Sweden, Denmark, and Norway have some of the highest quality healthcare systems in the world. However, as a percentage of GDP, these Nordic countries also have some of the highest healthcare expenditures in the world. There are ample opportunities for companies and organizations from the public and private sector to enter the healthcare market in the Nordics to help reduce expenditures while maintaining a high quality of care. To better understand these opportunities, ACCESS Health International and our partners at the Dutch Task Force Health Care conducted three healthcare market studies in Sweden, Denmark, and Norway. The market studies were conducted for the Regional Economic Envoy for the Nordic and Baltic Countries on behalf of the Ministry of Foreign Affairs in the Netherlands. The reports are based on more than thirty meetings in the three Nordic countries with representatives from government, private healthcare companies, elder care facilities, hospitals, health technology hubs, and health cluster organizations.
The reports provide an overview of the healthcare system, healthcare market, and healthcare infrastructure in each country. They also provide an analysis of market opportunities in six focus areas: mobility and vitality; eHealth; the construction of hospitals; product development; public health; and medical devices.
The study on Sweden highlights healthcare market opportunities brought on by the size of the country and the dispersed population. These factors create unique market opportunities for telemedicine and eHealth solutions, which are highly sought after in northern Sweden. The decentralized structure of the Swedish healthcare sector presents opportunities for companies to address specialized healthcare needs in the niche markets of Swedish municipalities. Additionally, Sweden has two major centers for life science innovation, one in Stockholm and one in Skåne. Swedish life science centers provide opportunities for companies to enter global markets.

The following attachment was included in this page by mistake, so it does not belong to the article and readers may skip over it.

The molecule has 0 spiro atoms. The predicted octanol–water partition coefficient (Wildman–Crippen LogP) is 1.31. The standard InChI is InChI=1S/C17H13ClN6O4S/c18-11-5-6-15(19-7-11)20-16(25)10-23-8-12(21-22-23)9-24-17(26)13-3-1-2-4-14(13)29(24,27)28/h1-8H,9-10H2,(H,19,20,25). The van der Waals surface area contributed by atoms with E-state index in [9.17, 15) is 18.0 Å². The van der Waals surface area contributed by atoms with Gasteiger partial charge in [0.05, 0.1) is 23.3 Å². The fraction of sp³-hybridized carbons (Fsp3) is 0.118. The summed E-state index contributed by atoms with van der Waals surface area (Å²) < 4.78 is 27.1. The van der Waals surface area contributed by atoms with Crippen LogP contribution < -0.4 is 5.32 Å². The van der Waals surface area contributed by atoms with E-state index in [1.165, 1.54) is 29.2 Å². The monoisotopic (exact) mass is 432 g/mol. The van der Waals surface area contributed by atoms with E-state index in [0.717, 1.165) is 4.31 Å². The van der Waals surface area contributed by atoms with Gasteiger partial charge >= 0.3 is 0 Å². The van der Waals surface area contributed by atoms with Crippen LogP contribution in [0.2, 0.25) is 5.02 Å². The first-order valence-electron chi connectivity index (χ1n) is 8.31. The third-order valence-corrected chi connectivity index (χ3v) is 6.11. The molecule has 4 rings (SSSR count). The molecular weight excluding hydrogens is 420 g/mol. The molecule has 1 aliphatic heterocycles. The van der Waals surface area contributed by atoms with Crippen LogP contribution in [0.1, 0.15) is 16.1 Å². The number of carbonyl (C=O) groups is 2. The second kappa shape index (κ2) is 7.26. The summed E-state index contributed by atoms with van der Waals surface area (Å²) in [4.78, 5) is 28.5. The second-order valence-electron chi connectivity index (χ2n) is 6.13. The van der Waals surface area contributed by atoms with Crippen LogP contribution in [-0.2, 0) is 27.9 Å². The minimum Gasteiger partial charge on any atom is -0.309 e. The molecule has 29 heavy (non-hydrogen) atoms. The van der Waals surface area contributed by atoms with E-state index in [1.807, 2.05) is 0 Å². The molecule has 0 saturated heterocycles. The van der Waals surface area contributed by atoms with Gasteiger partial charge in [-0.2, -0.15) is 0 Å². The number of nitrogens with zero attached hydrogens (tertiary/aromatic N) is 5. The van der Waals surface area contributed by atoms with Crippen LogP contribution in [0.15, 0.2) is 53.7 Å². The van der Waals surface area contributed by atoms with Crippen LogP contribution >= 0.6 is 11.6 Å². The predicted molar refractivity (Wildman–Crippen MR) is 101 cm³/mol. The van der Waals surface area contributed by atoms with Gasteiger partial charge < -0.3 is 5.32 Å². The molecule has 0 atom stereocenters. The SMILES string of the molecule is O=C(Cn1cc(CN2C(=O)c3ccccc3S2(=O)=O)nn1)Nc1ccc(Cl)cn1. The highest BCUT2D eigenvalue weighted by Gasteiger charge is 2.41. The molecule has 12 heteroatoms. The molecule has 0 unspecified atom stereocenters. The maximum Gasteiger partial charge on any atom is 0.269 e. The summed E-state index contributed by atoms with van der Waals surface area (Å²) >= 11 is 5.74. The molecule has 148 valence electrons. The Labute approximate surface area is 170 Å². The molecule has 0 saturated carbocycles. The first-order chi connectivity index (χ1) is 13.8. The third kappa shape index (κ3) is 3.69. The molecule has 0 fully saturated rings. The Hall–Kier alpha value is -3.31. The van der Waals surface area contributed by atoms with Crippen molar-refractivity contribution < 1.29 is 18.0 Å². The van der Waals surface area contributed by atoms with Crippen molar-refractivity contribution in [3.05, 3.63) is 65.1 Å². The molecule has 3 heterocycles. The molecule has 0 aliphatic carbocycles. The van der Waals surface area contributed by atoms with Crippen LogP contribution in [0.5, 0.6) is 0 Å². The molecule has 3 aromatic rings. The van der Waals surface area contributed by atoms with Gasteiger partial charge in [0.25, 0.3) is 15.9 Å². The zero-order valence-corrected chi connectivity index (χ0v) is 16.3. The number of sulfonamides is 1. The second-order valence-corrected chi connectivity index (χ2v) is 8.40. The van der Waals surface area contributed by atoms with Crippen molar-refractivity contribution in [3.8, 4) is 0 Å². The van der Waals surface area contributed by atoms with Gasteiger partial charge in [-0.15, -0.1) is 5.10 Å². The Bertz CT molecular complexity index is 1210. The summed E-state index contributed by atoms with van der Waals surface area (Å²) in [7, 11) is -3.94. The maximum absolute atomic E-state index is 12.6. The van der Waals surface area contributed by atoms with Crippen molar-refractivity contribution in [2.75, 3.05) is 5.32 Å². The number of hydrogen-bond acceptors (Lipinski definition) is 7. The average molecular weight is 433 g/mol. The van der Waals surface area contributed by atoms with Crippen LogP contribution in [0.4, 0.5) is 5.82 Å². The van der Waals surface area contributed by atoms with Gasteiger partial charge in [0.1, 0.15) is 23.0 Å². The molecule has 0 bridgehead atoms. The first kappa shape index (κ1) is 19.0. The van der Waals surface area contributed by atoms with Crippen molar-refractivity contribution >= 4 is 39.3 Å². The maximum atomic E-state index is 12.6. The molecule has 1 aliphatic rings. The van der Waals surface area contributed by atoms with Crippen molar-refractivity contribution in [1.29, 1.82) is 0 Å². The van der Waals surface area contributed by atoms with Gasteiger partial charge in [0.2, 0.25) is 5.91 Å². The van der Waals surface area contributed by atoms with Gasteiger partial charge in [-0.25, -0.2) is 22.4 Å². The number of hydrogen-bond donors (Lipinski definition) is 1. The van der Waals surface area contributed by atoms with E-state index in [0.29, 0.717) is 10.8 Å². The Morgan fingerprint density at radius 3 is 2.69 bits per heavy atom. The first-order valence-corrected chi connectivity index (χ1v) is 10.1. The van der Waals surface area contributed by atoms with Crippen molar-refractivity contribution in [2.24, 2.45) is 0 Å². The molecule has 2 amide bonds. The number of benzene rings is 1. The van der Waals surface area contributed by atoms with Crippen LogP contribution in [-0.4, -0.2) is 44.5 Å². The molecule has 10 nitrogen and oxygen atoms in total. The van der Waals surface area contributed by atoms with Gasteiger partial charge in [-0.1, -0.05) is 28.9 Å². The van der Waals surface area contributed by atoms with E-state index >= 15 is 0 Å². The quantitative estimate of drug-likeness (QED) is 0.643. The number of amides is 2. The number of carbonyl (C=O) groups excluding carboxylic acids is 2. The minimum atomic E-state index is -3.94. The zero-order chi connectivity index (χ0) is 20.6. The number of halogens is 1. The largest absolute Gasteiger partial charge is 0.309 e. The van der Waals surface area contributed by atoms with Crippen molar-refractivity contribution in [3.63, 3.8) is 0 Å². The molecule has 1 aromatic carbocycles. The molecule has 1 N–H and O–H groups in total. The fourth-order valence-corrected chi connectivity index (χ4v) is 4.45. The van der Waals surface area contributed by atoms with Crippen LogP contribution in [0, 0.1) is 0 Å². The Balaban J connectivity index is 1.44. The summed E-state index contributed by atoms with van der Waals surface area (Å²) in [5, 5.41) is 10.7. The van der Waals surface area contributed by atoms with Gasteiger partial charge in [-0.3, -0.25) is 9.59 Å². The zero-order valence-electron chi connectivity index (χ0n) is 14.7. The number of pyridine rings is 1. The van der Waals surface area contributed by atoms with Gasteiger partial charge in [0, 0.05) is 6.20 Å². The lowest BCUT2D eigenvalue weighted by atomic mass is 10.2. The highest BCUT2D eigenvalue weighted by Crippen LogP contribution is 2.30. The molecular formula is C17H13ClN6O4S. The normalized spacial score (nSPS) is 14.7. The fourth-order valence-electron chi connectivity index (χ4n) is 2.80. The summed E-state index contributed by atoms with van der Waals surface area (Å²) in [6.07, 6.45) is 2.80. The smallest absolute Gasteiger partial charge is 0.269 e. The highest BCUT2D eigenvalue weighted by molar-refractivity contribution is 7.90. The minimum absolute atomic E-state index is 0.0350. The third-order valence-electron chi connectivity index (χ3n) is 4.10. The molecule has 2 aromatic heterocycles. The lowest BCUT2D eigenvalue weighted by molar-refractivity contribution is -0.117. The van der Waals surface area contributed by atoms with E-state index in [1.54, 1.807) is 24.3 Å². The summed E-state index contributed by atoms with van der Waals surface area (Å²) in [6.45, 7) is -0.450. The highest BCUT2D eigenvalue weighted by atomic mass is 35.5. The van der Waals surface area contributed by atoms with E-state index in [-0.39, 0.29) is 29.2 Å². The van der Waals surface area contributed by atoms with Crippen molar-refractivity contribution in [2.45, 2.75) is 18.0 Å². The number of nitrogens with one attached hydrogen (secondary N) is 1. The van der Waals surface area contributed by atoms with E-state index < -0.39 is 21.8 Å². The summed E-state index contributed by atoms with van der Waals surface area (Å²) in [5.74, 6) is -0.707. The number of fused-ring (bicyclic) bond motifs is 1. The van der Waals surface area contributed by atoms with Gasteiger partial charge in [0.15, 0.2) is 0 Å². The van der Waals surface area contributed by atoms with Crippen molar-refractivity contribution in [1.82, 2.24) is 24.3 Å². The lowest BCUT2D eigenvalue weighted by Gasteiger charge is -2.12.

Unlike Sweden, Denmark has a smaller population density and centralized structure. Centralized procurement makes it easier for companies to identify national and regional opportunities in the Danish healthcare market. The national hospital plan presents opportunities in hospital construction and medical supply procurement on a large scale. The greater Copenhagen area in Denmark is home to one of the largest life science hubs in the world. Companies, researchers, and the public sector are open to collaborate and innovate for health. With its strategic geographic position, European Union standards, and openness to collaboration, Denmark can be seen as a stepping stone to the Nordic healthcare markets.
With an oil sector that underpins the economy, Norway has amongst the highest healthcare spending per capita in the world. As such, there are ample opportunities for public and private sector actors to engage in Norwegian healthcare. Norway has centralized procurement and management of eHealth services, hospital construction, and medical supplies that makes it easy to identify opportunities. The Norwegian health sector is largely untapped by non-Nordic actors, but Norway is open to adopting innovative solutions in health through international collaborations in their technology hubs and incubators. These factors make Norway greenfield for companies and innovative solutions, alike.
The final reports were launched on June 1st, 2017 at an event held by Task Force Health Care in the Netherlands. More than sixty public and private sector participants attended the launch, including embassy representatives. For access to the full reports, please see the links below.
For the full report on Sweden click here.
For the full report on Denmark click here.
For the full report on Norway click here.